A roadie's fictional diary of a low-key, cross-country concert tour.
With nothing better to do, Lou offers to be the road manager of his University of Delaware college friend's trio, the Day Action Band. A naively sincere pop group that already made an independent-label with a CD that got a tiny bit of attention, the band's aim, according to its lead singer, guitarist and songwriter Tim, is merely to be liked enough by its twentysomething audience so that he, bassist Joey, and drummer Cree can make a living wage. Harboring a deeply repressed affection for Cree, Tim's former girlfriend, Lou sets up the group's equipment, sells T-shirts, and shares driving to a series of mostly decent rock clubs, from New York to San Francisco, as the group opens for the Radials, a seasoned British rock band with a single climbing the American radio charts. Readers expecting heartland surrealism, or an inside look at music-industry venalities, won't find them in this breezy debut novel: Lou and company are treated respectfully, fed well, and escape traditional road-trip potholes: a compassionate cop lets them go after he takes their marijuana, an affair between Cree and Radials' lead singer Brant runs its course, and Lou discovers he can drive safely even when hung-over. The story's charm is in Lou's sometimes tedious, sometimes dead-on observations of the tensions and turmoil among the band members, distant friends, former lovers, parents, and relatives encountered along the way—and in his vague uncertainty that this tour, for all its frustrations and minor ups and downs, just might be as good as life is ever going to get.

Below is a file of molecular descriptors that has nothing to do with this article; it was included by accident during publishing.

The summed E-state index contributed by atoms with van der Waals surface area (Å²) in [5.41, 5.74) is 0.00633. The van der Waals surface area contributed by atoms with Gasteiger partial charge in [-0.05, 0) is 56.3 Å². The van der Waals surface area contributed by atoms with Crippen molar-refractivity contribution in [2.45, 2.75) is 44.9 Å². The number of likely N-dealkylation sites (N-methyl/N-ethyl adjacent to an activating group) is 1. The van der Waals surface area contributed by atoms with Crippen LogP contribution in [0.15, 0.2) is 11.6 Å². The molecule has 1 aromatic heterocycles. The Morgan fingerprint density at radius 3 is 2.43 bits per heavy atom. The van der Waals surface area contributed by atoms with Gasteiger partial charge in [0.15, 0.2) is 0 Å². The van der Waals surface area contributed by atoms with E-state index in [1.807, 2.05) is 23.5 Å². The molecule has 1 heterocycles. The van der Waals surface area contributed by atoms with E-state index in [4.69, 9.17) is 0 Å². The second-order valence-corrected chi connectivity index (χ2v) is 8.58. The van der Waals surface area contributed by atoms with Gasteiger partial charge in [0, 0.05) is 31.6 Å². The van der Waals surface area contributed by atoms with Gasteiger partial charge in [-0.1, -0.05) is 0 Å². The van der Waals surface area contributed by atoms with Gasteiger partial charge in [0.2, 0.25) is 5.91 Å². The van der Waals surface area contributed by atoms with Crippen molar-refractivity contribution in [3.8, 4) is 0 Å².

A sunny, engaging odyssey that celebrates a generation's cautious idealism in a supportive, oddly forgiving American landscape where, despite prodigious indulgences in sex, drugs, and rock' n' roll, hope still springs eternal.